Can Everyone Put Themselves on Mute?

The Multilevel Impact of COVID-19 on Higher Education: A Graduate Student Perspective Reflecting on the End of the Semester 

by Chrysa Perakis

I left Los Angeles for Spring Break and I never came back. As eerie as that sounds, I remember packing up my car for the Bay Area with the sinking feeling that I might not be returning. The day before leaving my roommate and I had gone to the grocery store and it was like something out of a horror film I would never watch- food shelves that had been completely obliterated, used latex gloves were strewn across the parking lot, and the sheer look of fear amongst customers in line upon hearing the faint sound of a someone coughing in the next aisle. 

This was only the beginning. 

After settling in with the idea of a seemingly endless shelter-in-place order in my hometown, I started to worry about school. USC, like many other schools throughout the country, transitioned to an online education system for the second half of the spring semester. I had never taken an online class before this, so I was not sure what to expect. This transition had not been easy for many, including myself, but absolutely necessary in the fight against COVID-19 and flattening the curve. Every week I signed into Zoom at the start of class time, listened to lectures, participated in class discussions, and took notes as I normally would. Zoom has many features purposed for creating an online classroom: you can virtually raise your hand, the professor can conduct a class poll, and group work is conducted in separate “breakout rooms.” Professors were essential in helping us transition to this new classroom and making helpful accommodations.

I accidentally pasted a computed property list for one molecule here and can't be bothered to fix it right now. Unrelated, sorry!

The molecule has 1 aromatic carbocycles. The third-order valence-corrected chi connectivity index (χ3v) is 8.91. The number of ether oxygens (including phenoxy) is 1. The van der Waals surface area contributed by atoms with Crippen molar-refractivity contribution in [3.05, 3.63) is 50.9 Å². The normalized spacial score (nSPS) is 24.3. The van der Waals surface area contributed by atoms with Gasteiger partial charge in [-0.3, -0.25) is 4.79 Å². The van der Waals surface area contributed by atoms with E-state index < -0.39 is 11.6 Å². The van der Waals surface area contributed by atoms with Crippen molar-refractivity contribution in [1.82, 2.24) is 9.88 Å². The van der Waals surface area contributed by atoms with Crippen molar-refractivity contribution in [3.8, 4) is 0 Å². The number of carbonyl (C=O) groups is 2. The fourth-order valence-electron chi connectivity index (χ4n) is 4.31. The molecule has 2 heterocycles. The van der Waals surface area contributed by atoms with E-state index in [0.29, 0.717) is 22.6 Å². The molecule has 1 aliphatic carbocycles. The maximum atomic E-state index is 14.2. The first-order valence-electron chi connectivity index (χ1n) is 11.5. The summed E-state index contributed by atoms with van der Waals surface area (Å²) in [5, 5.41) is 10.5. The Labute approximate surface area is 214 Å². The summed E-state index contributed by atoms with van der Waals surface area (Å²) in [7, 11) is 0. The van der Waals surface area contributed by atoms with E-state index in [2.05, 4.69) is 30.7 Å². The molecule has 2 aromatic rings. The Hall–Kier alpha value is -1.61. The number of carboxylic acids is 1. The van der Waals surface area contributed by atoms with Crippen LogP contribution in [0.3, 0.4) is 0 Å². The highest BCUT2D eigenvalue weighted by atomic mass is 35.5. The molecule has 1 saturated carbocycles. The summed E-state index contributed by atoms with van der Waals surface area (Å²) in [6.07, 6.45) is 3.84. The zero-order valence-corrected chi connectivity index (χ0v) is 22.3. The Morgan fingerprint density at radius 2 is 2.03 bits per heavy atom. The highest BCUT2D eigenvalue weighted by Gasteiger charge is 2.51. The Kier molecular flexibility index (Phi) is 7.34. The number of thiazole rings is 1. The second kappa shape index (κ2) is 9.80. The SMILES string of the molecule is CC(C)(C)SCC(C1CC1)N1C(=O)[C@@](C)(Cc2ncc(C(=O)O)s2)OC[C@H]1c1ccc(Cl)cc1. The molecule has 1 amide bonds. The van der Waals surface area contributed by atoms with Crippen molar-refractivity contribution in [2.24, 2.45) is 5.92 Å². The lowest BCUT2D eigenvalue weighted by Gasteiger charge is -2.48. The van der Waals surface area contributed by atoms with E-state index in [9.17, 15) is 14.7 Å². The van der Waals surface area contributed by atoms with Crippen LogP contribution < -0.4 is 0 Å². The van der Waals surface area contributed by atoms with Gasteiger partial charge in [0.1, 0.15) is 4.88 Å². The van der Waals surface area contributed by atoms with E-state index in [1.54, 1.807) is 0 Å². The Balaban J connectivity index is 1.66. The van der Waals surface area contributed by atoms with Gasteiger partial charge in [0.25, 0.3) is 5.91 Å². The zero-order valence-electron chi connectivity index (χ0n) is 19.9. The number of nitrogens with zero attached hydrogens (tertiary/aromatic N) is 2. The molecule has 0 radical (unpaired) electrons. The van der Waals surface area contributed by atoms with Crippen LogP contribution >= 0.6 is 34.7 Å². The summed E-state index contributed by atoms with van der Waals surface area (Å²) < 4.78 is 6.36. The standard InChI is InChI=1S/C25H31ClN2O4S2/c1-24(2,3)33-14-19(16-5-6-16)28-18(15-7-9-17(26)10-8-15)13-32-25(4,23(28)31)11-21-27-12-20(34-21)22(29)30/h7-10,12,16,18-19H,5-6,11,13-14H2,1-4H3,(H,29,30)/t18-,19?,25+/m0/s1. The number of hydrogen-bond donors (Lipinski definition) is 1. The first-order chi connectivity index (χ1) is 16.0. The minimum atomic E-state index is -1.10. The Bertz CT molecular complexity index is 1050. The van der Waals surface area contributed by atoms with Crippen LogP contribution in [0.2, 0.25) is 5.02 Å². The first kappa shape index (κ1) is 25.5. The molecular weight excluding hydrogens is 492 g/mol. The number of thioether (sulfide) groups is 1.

On a personal level, a considerable amount of my life was online before this pandemic. I use WhatsApp messenger to keep in touch with my family abroad, FaceTime to connect with my friends from undergrad, and Instagram to keep up with the lives of my cousins on the East Coast. What had been challenging with this transition, however, is that every aspect of our lives was taking place in the same environment under repetitious conditions. The BBC published a great informative article titled, “The Reason Zoom Calls Drain Your Energy,” explaining the concept of “Zoom fatigue.” The fact that every aspect of our lives- school, work, and social activities-are occurring solely in a virtual environment can be extremely exhausting. The article also highlights the fact that video chatting, especially in a virtual classroom setting, offers its own set of challenges as our subconscious reminds us that we are being watched by others and may get anxiety about having to perform for the duration of the class.